"Exactly!" said Winterbourne.
She looked away at Giovanelli, who was decorating himself with his almond blossom. Then looking back at Winterbourne, "I shouldn't think you would let people be so unkind!" she said.
"How can I help it?" he asked.
"I should think you would say something."
"I do say something;" and he paused a moment. "I say that your mother tells me that she believes you are engaged."
"Well, she does," said Daisy very simply.
Winterbourne began to laugh. "And does Randolph believe it?" he asked.
"I guess Randolph doesn't believe anything," said Daisy. Randolph's skepticism excited Winterbourne to further hilarity, and he observed that Giovanelli was coming back to them. Daisy, observing it too, addressed herself again to her countryman. "Since you have mentioned it," she said, "I AM engaged." * * * Winterbourne looked at her; he had stopped laughing. "You don't believe!" she added.
He was silent a moment; and then, "Yes, I believe it," he said.
"Oh, no, you don't!" she answered. "Well, then — I am not!"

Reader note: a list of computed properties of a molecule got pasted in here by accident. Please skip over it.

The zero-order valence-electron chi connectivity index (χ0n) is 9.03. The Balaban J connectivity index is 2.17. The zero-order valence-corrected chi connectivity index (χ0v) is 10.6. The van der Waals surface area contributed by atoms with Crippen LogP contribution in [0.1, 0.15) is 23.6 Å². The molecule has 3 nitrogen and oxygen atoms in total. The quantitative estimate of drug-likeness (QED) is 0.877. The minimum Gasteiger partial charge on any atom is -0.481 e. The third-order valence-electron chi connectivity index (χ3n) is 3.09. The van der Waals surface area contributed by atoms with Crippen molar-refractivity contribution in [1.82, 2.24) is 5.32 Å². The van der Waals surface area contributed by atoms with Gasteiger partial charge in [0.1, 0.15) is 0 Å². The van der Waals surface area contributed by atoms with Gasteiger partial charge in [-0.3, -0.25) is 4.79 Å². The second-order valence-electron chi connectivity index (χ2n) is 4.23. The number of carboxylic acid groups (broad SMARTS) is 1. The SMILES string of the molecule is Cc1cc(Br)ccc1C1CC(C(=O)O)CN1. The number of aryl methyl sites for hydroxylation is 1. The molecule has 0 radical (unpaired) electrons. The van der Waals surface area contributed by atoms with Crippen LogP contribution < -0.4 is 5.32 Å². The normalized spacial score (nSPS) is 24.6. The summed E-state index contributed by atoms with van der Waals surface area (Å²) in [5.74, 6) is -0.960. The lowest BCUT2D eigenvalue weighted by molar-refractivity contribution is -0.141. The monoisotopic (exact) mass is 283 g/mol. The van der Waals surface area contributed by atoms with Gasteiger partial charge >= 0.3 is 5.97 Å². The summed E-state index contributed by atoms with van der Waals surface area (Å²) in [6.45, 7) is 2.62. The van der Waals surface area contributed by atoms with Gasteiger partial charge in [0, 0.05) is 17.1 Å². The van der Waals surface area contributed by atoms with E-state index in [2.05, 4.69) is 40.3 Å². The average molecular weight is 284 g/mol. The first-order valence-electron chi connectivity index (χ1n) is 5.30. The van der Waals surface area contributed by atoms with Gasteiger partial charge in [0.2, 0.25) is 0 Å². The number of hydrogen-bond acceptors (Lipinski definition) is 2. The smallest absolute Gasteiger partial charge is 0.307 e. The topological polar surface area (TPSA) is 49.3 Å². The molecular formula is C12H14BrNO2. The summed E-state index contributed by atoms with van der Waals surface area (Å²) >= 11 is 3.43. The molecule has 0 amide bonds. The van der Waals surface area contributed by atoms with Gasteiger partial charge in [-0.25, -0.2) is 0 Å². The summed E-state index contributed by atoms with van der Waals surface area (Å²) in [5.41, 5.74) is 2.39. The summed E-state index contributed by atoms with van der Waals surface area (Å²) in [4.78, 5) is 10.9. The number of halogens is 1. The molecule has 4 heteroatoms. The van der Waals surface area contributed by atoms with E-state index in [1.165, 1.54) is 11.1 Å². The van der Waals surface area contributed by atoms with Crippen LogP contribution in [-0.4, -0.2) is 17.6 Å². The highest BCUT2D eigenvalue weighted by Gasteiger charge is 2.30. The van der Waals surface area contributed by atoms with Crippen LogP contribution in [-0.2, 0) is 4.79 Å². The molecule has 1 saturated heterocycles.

The young girl and her cicerone were on their way to the gate of the enclosure, so that Winterbourne, who had but lately entered, presently took leave of them. A week afterward he went to dine at a beautiful villa on the Caelian Hill, and, on arriving, dismissed his hired vehicle. The evening was charming, and he promised himself the satisfaction of walking home beneath the Arch of Constantine and past the vaguely lighted monuments of the Forum. There was a waning moon in the sky, and her radiance was not brilliant, but she was veiled in a thin cloud curtain which seemed to diffuse and equalize it. When, on his return from the villa (it was eleven o'clock), Winterbourne approached the dusky circle of the Colosseum, it recurred to him, as a lover of the picturesque, that the interior, in the pale moonshine, would be well worth a glance. He turned aside and walked to one of the empty arches, near which, as he observed, an open carriage — one of the little Roman streetcabs — was stationed. Then he passed in, among the cavernous shadows of the great structure, and emerged upon the clear and silent arena. The place had never seemed to him more impressive. One-half of the gigantic circus was in deep shade, the other was sleeping in the luminous dusk. As he stood there he began to murmur Byron's famous lines, out of "Manfred," but before he had finished his quotation he remembered that if nocturnal meditations in the Colosseum are recommended by the poets, they are deprecated by the doctors. The historic atmosphere was there, certainly; but the historic atmosphere, scientifically considered, was no better than a villainous miasma. Winterbourne walked to the middle of the arena, to take a more general glance, intending thereafter to make a hasty retreat. The great cross in the center was covered with shadow; it was only as he drew near it that he made it out distinctly. Then he saw that two persons were stationed upon the low steps which formed its base. One of these was a woman, seated; her companion was standing in front of her.